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Overview of content related to 'massachusetts institute of technology'

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This page provides an overview of 4 articles related to 'massachusetts institute of technology', listing most recently updated content first. Note that filters may be applied to display a sub-set of articles in this category (see FAQs on filtering for usage tips). Select this link to remove all filters.

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Massachusetts Institute of Technology, also known as MIT, is a private research university located in Cambridge, Massachusetts, United States. MIT has five schools and one college, containing a total of 32 academic departments, with a strong emphasis on scientific and technological education and research. Founded in 1861 in response to the increasing industrialization of the United States, the institute adopted the European polytechnic university model and emphasized laboratory instruction from an early date. MIT's early emphasis on applied technology at the undergraduate and graduate levels led to close cooperation with industry. Curricular reforms under Karl Compton and Vannevar Bush in the 1930s re-emphasized basic scientific research. MIT was elected to the Association of American Universities in 1934. Researchers were involved in efforts to develop computers, radar, and inertial guidance in connection with defense research during World War II and the Cold War. In the past 60 years, MIT's educational disciplines have expanded beyond the physical sciences and engineering into fields such as biology, economics, linguistics, political science, and management. MIT received 17,909 applicants for the class of 2015, with only 1,742 offered admittance, an acceptance rate of 9.7%. It employs around 1,000 faculty members. 77 Nobel laureates, 52 National Medal of Science recipients, 45 Rhodes Scholars, and 38 MacArthur Fellows are currently or have previously been affiliated with the university. MIT has a strong entrepreneurial culture. The aggregated revenues of companies founded by MIT alumni would rank as the eleventh-largest economy in the world. (Excerpt from Wikipedia article: Massachusetts Institute of Technology)

Key statistics

Metadata related to 'massachusetts institute of technology' (as derived from all content tagged with this term):

  • Number of articles referring to 'massachusetts institute of technology': 59 (3.4% of published articles)
  • Total references to 'massachusetts institute of technology' across all Ariadne articles: 102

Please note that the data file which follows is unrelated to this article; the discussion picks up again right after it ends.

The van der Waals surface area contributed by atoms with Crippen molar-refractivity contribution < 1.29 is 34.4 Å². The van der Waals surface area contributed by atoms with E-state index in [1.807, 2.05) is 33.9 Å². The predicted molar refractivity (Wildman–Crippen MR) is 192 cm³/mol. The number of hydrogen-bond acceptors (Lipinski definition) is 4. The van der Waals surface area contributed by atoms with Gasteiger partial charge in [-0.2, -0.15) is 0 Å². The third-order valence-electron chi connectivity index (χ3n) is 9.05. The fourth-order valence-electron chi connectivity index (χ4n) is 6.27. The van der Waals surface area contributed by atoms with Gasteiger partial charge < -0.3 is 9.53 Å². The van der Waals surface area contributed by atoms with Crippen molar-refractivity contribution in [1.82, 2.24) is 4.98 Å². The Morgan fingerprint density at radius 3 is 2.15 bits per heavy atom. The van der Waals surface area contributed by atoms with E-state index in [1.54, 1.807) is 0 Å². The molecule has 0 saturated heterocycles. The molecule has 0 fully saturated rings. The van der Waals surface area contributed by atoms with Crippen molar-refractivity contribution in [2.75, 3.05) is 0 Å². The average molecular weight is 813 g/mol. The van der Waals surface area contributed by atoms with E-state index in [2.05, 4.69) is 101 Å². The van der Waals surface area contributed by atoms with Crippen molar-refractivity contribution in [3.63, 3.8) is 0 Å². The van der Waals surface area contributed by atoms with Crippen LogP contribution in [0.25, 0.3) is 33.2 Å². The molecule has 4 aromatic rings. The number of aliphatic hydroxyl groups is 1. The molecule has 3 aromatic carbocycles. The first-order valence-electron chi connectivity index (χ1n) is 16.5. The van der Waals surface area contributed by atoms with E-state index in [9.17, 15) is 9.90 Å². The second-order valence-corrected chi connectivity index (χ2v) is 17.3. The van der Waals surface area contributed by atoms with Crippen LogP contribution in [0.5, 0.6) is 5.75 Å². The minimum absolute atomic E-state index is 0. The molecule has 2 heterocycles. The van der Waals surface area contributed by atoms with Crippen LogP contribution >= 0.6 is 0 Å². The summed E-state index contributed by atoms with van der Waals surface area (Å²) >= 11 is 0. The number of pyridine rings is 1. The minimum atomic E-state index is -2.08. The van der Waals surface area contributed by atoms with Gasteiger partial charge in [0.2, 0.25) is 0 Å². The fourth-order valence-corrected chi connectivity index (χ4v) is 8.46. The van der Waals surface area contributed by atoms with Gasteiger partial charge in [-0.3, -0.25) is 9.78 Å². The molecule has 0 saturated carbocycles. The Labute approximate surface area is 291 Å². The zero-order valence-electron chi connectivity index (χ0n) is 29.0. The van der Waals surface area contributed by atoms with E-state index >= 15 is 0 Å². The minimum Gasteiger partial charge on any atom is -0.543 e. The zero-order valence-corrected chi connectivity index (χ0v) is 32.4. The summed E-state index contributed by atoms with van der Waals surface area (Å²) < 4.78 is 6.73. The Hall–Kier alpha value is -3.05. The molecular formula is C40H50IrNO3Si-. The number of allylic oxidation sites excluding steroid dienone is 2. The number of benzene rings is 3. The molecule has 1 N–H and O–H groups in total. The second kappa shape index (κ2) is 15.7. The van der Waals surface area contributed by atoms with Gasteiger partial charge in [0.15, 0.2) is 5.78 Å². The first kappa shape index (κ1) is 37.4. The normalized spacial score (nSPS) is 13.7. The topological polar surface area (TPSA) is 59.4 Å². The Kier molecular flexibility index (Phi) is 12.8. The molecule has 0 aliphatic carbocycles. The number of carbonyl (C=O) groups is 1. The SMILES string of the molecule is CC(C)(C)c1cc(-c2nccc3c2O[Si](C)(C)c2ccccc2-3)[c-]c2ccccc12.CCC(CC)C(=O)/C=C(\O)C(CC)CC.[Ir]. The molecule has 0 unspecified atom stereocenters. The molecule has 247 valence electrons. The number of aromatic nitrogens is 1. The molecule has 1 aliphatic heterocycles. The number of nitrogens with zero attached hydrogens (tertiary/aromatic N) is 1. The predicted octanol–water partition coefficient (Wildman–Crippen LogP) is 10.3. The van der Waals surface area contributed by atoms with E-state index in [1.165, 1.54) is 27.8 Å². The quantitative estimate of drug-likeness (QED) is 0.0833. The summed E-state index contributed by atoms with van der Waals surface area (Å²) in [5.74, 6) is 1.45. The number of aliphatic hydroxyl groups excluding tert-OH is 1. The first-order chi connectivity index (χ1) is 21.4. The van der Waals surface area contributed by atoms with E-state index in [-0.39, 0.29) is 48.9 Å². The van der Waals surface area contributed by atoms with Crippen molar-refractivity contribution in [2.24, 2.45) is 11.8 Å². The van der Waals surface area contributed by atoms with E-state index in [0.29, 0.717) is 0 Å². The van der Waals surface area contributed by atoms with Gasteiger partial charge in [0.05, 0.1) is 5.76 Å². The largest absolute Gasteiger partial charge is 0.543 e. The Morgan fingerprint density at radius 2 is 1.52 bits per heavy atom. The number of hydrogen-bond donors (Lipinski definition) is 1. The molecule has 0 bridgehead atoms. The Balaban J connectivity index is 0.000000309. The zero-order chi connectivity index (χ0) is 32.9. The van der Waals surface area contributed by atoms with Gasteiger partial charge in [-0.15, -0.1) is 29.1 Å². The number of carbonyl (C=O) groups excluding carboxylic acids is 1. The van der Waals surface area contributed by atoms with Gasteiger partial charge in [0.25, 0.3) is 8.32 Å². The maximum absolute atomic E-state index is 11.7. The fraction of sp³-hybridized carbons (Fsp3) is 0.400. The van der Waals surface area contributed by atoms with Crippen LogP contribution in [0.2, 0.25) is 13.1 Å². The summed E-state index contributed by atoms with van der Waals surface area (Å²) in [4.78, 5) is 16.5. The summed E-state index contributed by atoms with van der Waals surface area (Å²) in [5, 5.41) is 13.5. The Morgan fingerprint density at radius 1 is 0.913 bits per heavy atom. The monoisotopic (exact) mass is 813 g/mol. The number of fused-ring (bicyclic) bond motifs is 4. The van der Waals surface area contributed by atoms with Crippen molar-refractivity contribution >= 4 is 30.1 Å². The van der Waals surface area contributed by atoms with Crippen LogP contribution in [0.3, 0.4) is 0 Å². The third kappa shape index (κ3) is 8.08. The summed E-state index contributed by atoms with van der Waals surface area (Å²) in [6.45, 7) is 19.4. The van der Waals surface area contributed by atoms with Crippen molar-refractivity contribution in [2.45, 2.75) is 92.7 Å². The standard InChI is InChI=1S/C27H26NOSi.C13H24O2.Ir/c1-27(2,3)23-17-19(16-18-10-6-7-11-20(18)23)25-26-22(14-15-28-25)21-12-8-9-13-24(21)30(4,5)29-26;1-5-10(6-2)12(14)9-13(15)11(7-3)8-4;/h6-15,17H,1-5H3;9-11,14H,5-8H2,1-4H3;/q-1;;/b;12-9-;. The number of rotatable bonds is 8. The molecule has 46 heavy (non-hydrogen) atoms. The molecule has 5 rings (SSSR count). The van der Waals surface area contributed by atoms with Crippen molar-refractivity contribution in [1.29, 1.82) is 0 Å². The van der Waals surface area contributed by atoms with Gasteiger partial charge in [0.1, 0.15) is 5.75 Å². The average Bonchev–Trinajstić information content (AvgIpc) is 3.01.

• Average number of references to 'massachusetts institute of technology' per Ariadne article: 1.73
  • Earliest Ariadne article referring to 'massachusetts institute of technology': 1996-01
  • Trending factor of 'massachusetts institute of technology': 1 (see FAQs on monitoring of trends)

See our 'massachusetts institute of technology' overview for more data and comparisons with other tags. For visualisations of metadata related to timelines, bands of recency, top authors, and and overall distribution of authors using this term, see our 'massachusetts institute of technology' usage charts. Usage chart icon

Top authors

Ariadne contributors most frequently referring to 'massachusetts institute of technology':

  1. richard jones (see articles on this topic by this author)
  2. william nixon (see articles on this topic by this author)
  3. michael day (see articles on this topic by this author)
  4. alex ball (see articles on this topic by this author)
  5. william j. nixon (see articles on this topic by this author)

Note: Links to all articles by authors listed above set filters to display articles by each author in the overview below. Select this link to remove all filters.

Titlesort icon Article summary Date

Book Review: Annual Review of Information Science and Technology, 2004 (Volume 38)

Michael Day reviews a recent volume of this key annual publication on information science and technology.

October 2005, issue45, review

Metadata for Digital Preservation: An Update

Michael Day discusses 'Metadata for Digital Preservation'.

December 1999, issue22, regular column

Metadata: E-print Services and Long-term Access to the Record of Scholarly and Scientific Research

Michael Day looks at the long-term preservation implications of one of the OAI protocol's potential applications - e-print services.

June 2001, issue28, regular column

Review: From Gutenberg to the Global Information Infrastructure

Michael Day reviews the book by Christine Borgman: From Gutenberg to the Global Information Infrastructure.

March 2001, issue27, review

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by Dr. Radut